Nona Blyth Cloud has lived and worked in the Los Angeles area for the past 45 years, spending much of that time commuting on the 405 Freeway. After Hollywood failed to appreciate her genius for acting and directing, she began a second career managing non-profits, from which she has retired. Nona has now resumed writing whatever comes into her head, instead of reports and pleas for funding. She lives in a small house overrun by books with her wonderful husband and a bewildered Border Collie.
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9 Responses to ON THIS DAY: January 7, 2018

  1. Malisha says:

    One of my favorite (true) stories:
    The linguists working on the initial translation machines were testing the English-Russian and Russian-English machine by inputting English proverbs and sayings, and translating them into Russian, then putting that Russian translation back into the machine in the other direction to see what the results said in English. They put in a saying and retrieved (after it went from English to Russian and back again): INVISIBLE IDIOT.
    The original English saying? “Out of sight, out of mind.”

    • wordcloud9 says:

      LOL – Perfect!

      From my computer programming husband:
      Result:
      “The vodka’s alright, but the steak is underdone”
      Original:
      “The spirit is willing, but the flesh is weak.”

  2. Malisha says:

    I LOVE the Harlem Globetrotters! I am mesmerized by them!

    • wordcloud9 says:

      I’m no fan of basketball, but I did get to see the Globetrotters in action once – what performers!

    • I’m not a particular basketball fan either, but I saw them when I was a kid with the Meadowlark Lemon/Curly Neal lineup. I remember feeling really sorry for the Washington Generals having to play those guys all the time.

    • Not a basketball fan either; however,I have seen the Globetrotters a couple of times. My son got everyone’s autograph on a program, including Meadowlark Lemon’s.

      I have no idea what became of that program.

  3. On this date in 1998, our county was hit by an epic flash flood. The National Weather Service issued a flash flood watch at 3:31 p.m. It began to rain, and rained hard on into the night. The flooding continued on into the next day, January 8.

    The flood of 1998 arrived with little warning. There had been a blizzard, which dumped a huge amount of snow and ice on the area, especially Roan Mountain, which sits on the Tennessee-North Carolina border. The 6,285′ mountain has a 150 square mile footprint, so when snow is several feet deep on the mountain, that is a LOT of stored water. As the cold wave moved on it was followed by unusually warm temperatures. Warming temperatures and warm rain melted the snow and ice from the blizzard far faster than normal snow melt. The melted snow, coupled with steady rain, caused every stream and creek in the area to flood. Waters reached as high as five or six feet in some areas.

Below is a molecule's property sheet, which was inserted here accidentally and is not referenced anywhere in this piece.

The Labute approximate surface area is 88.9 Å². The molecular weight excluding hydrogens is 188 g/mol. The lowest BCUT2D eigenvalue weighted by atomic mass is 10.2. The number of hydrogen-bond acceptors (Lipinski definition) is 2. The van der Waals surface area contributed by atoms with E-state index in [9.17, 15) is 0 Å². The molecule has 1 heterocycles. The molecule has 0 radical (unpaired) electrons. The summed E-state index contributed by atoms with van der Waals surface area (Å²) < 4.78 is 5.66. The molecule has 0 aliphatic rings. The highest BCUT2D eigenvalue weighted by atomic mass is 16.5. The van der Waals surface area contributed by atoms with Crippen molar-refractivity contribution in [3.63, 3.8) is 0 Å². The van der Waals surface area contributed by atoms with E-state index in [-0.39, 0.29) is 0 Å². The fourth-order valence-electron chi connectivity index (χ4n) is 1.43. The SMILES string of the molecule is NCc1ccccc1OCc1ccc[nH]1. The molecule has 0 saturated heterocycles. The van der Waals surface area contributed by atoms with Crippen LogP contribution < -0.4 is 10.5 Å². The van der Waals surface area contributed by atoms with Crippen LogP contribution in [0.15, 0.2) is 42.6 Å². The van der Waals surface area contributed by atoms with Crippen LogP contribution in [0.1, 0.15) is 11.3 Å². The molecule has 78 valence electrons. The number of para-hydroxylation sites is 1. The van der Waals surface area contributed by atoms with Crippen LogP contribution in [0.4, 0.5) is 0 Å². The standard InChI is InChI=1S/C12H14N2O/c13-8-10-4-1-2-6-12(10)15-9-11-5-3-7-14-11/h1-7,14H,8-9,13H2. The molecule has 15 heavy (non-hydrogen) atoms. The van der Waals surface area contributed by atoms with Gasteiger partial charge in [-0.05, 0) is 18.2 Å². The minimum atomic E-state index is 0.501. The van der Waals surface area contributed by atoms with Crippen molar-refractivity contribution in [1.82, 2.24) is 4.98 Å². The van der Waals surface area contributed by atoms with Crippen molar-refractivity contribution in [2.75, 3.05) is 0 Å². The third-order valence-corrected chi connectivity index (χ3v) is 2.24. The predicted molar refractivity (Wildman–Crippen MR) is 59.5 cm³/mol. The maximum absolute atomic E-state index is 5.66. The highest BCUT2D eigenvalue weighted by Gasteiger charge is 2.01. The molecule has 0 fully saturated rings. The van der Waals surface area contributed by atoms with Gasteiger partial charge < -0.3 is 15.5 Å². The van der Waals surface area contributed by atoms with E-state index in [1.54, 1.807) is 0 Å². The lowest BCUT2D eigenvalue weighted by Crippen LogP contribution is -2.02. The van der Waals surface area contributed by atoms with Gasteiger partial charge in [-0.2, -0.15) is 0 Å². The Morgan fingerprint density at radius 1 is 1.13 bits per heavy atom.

Water racing down mountain streams hurled boulders the size of automobiles down the mountain creek channels. Seven people died. One of them was a first responder, killed trying to effect a rescue.

    Here are photos from that awful week.

    • wordcloud9 says:

      That’s horrible – so sorry people died. I lived for a time in a flash flood area – they are terrifying.

      • A van with a family of four was found in the Doe River about a half mile from my house the next morning. They had tried to cross a low bridge as fast-moving water had begun to cross the bridge.

        If they had made a U-turn and gone the other way to higher ground, the parents and their two children would not have perished. Despite repeated warnings on the news, people do not seem to realize six inches of fast-moving water can sweep a car or truck off the road, to float downstream. Their van was found four or five miles downstream from where they were swept away.

        The first responder died when his rescue boat capsized. In the mountains, water can rise with incredible speed, but also subsides almost as quickly, due to steep terrain.